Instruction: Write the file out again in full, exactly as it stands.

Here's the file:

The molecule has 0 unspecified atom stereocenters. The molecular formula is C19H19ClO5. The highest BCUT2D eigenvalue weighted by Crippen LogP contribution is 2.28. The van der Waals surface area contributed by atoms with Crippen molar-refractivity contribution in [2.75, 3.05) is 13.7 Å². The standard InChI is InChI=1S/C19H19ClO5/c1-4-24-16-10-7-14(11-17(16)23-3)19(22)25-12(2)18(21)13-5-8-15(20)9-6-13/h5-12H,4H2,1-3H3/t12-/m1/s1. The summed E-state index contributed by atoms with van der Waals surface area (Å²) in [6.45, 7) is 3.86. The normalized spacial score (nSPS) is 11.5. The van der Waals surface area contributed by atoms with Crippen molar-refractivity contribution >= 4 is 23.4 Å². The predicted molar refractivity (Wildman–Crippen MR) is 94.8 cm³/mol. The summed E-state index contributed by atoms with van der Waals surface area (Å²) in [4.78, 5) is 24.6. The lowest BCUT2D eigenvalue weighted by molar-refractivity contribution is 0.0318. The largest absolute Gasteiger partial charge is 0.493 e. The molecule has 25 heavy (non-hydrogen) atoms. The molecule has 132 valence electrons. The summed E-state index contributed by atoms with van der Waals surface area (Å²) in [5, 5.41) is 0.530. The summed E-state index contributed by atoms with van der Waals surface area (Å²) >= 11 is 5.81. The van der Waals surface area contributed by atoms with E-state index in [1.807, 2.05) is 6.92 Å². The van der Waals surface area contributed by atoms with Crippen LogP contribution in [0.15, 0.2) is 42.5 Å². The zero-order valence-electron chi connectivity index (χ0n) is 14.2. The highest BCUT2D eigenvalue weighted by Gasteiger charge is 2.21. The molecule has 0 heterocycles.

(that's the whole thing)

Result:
The molecule has 0 unspecified atom stereocenters. The molecular formula is C19H19ClO5. The highest BCUT2D eigenvalue weighted by Crippen LogP contribution is 2.28. The van der Waals surface area contributed by atoms with Crippen molar-refractivity contribution in [2.75, 3.05) is 13.7 Å². The standard InChI is InChI=1S/C19H19ClO5/c1-4-24-16-10-7-14(11-17(16)23-3)19(22)25-12(2)18(21)13-5-8-15(20)9-6-13/h5-12H,4H2,1-3H3/t12-/m1/s1. The summed E-state index contributed by atoms with van der Waals surface area (Å²) in [6.45, 7) is 3.86. The normalized spacial score (nSPS) is 11.5. The van der Waals surface area contributed by atoms with Crippen molar-refractivity contribution >= 4 is 23.4 Å². The predicted molar refractivity (Wildman–Crippen MR) is 94.8 cm³/mol. The summed E-state index contributed by atoms with van der Waals surface area (Å²) in [4.78, 5) is 24.6. The lowest BCUT2D eigenvalue weighted by molar-refractivity contribution is 0.0318. The largest absolute Gasteiger partial charge is 0.493 e. The molecule has 25 heavy (non-hydrogen) atoms. The molecule has 132 valence electrons. The summed E-state index contributed by atoms with van der Waals surface area (Å²) in [5, 5.41) is 0.530. The summed E-state index contributed by atoms with van der Waals surface area (Å²) >= 11 is 5.81. The van der Waals surface area contributed by atoms with E-state index in [1.807, 2.05) is 6.92 Å². The van der Waals surface area contributed by atoms with Crippen LogP contribution in [0.15, 0.2) is 42.5 Å². The zero-order valence-electron chi connectivity index (χ0n) is 14.2. The highest BCUT2D eigenvalue weighted by Gasteiger charge is 2.21. The molecule has 0 heterocycles.